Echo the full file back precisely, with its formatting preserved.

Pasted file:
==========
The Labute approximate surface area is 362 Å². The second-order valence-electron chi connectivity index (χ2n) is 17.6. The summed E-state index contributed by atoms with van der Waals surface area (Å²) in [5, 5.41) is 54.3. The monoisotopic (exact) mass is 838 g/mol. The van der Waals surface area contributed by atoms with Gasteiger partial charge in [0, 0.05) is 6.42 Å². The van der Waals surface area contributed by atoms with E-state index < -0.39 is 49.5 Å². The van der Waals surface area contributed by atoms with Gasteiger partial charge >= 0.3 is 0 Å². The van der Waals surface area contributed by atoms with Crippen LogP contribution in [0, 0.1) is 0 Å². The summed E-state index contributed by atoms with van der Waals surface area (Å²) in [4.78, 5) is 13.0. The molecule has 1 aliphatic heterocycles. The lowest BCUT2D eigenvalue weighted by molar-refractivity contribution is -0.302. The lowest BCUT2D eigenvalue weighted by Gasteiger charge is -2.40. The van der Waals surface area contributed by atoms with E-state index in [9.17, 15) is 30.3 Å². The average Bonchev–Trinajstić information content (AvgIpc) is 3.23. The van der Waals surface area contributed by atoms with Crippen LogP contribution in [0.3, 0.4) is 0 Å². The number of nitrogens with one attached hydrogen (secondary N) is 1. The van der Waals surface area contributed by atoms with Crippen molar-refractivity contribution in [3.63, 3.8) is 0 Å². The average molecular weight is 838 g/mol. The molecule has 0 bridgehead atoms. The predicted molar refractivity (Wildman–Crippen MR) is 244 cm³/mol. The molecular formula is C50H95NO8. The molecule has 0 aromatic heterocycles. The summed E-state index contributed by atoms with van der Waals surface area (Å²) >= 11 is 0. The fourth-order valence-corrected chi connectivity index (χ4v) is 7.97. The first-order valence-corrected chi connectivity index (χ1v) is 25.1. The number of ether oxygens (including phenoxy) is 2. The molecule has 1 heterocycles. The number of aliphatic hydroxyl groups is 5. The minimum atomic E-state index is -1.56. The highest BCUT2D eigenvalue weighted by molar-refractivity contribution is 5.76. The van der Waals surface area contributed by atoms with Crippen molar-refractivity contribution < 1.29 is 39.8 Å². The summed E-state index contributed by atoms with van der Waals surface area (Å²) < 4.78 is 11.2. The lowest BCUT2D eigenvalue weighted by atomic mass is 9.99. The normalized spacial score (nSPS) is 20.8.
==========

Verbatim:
The Labute approximate surface area is 362 Å². The second-order valence-electron chi connectivity index (χ2n) is 17.6. The summed E-state index contributed by atoms with van der Waals surface area (Å²) in [5, 5.41) is 54.3. The monoisotopic (exact) mass is 838 g/mol. The van der Waals surface area contributed by atoms with Gasteiger partial charge in [0, 0.05) is 6.42 Å². The van der Waals surface area contributed by atoms with E-state index < -0.39 is 49.5 Å². The van der Waals surface area contributed by atoms with Gasteiger partial charge >= 0.3 is 0 Å². The van der Waals surface area contributed by atoms with Crippen LogP contribution in [0, 0.1) is 0 Å². The summed E-state index contributed by atoms with van der Waals surface area (Å²) in [4.78, 5) is 13.0. The molecule has 1 aliphatic heterocycles. The lowest BCUT2D eigenvalue weighted by molar-refractivity contribution is -0.302. The lowest BCUT2D eigenvalue weighted by Gasteiger charge is -2.40. The van der Waals surface area contributed by atoms with E-state index in [9.17, 15) is 30.3 Å². The average Bonchev–Trinajstić information content (AvgIpc) is 3.23. The van der Waals surface area contributed by atoms with Crippen LogP contribution in [0.3, 0.4) is 0 Å². The number of nitrogens with one attached hydrogen (secondary N) is 1. The van der Waals surface area contributed by atoms with Crippen molar-refractivity contribution in [3.63, 3.8) is 0 Å². The average molecular weight is 838 g/mol. The molecule has 0 bridgehead atoms. The predicted molar refractivity (Wildman–Crippen MR) is 244 cm³/mol. The molecular formula is C50H95NO8. The molecule has 0 aromatic heterocycles. The summed E-state index contributed by atoms with van der Waals surface area (Å²) >= 11 is 0. The fourth-order valence-corrected chi connectivity index (χ4v) is 7.97. The first-order valence-corrected chi connectivity index (χ1v) is 25.1. The number of ether oxygens (including phenoxy) is 2. The molecule has 1 heterocycles. The number of aliphatic hydroxyl groups is 5. The minimum atomic E-state index is -1.56. The highest BCUT2D eigenvalue weighted by molar-refractivity contribution is 5.76. The van der Waals surface area contributed by atoms with Crippen molar-refractivity contribution < 1.29 is 39.8 Å². The summed E-state index contributed by atoms with van der Waals surface area (Å²) < 4.78 is 11.2. The lowest BCUT2D eigenvalue weighted by atomic mass is 9.99. The normalized spacial score (nSPS) is 20.8.